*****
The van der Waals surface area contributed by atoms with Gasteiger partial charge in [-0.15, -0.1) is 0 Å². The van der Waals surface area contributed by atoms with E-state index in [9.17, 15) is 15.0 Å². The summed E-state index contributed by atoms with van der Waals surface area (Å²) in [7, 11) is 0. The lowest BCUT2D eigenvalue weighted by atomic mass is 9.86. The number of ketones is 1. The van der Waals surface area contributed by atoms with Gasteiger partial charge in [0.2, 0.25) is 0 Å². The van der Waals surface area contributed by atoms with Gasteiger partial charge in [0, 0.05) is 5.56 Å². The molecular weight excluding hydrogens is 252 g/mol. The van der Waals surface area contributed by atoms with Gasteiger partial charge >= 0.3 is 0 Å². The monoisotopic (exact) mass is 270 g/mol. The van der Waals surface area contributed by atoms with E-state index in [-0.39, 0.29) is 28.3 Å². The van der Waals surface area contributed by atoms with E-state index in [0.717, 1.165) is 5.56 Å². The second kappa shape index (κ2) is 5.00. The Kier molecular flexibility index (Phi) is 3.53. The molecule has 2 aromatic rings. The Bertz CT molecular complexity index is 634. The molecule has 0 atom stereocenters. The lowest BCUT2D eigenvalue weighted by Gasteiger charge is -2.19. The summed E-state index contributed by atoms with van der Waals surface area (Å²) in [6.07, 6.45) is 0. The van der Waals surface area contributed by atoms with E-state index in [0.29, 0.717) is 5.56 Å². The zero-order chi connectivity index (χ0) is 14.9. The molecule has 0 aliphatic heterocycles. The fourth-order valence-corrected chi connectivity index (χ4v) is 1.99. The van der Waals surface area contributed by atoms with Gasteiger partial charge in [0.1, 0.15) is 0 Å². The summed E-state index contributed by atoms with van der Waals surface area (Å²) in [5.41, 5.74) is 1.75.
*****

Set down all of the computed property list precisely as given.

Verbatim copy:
The van der Waals surface area contributed by atoms with Gasteiger partial charge in [-0.15, -0.1) is 0 Å². The van der Waals surface area contributed by atoms with E-state index in [9.17, 15) is 15.0 Å². The summed E-state index contributed by atoms with van der Waals surface area (Å²) in [7, 11) is 0. The lowest BCUT2D eigenvalue weighted by atomic mass is 9.86. The number of ketones is 1. The van der Waals surface area contributed by atoms with Gasteiger partial charge in [0.2, 0.25) is 0 Å². The van der Waals surface area contributed by atoms with Gasteiger partial charge in [0, 0.05) is 5.56 Å². The molecular weight excluding hydrogens is 252 g/mol. The van der Waals surface area contributed by atoms with Gasteiger partial charge >= 0.3 is 0 Å². The monoisotopic (exact) mass is 270 g/mol. The van der Waals surface area contributed by atoms with E-state index in [-0.39, 0.29) is 28.3 Å². The van der Waals surface area contributed by atoms with E-state index in [0.717, 1.165) is 5.56 Å². The second kappa shape index (κ2) is 5.00. The Kier molecular flexibility index (Phi) is 3.53. The molecule has 2 aromatic rings. The Bertz CT molecular complexity index is 634. The molecule has 0 atom stereocenters. The lowest BCUT2D eigenvalue weighted by Gasteiger charge is -2.19. The summed E-state index contributed by atoms with van der Waals surface area (Å²) in [6.07, 6.45) is 0. The van der Waals surface area contributed by atoms with E-state index in [0.29, 0.717) is 5.56 Å². The zero-order chi connectivity index (χ0) is 14.9. The molecule has 0 aliphatic heterocycles. The fourth-order valence-corrected chi connectivity index (χ4v) is 1.99. The van der Waals surface area contributed by atoms with Gasteiger partial charge in [0.1, 0.15) is 0 Å². The summed E-state index contributed by atoms with van der Waals surface area (Å²) in [5.41, 5.74) is 1.75.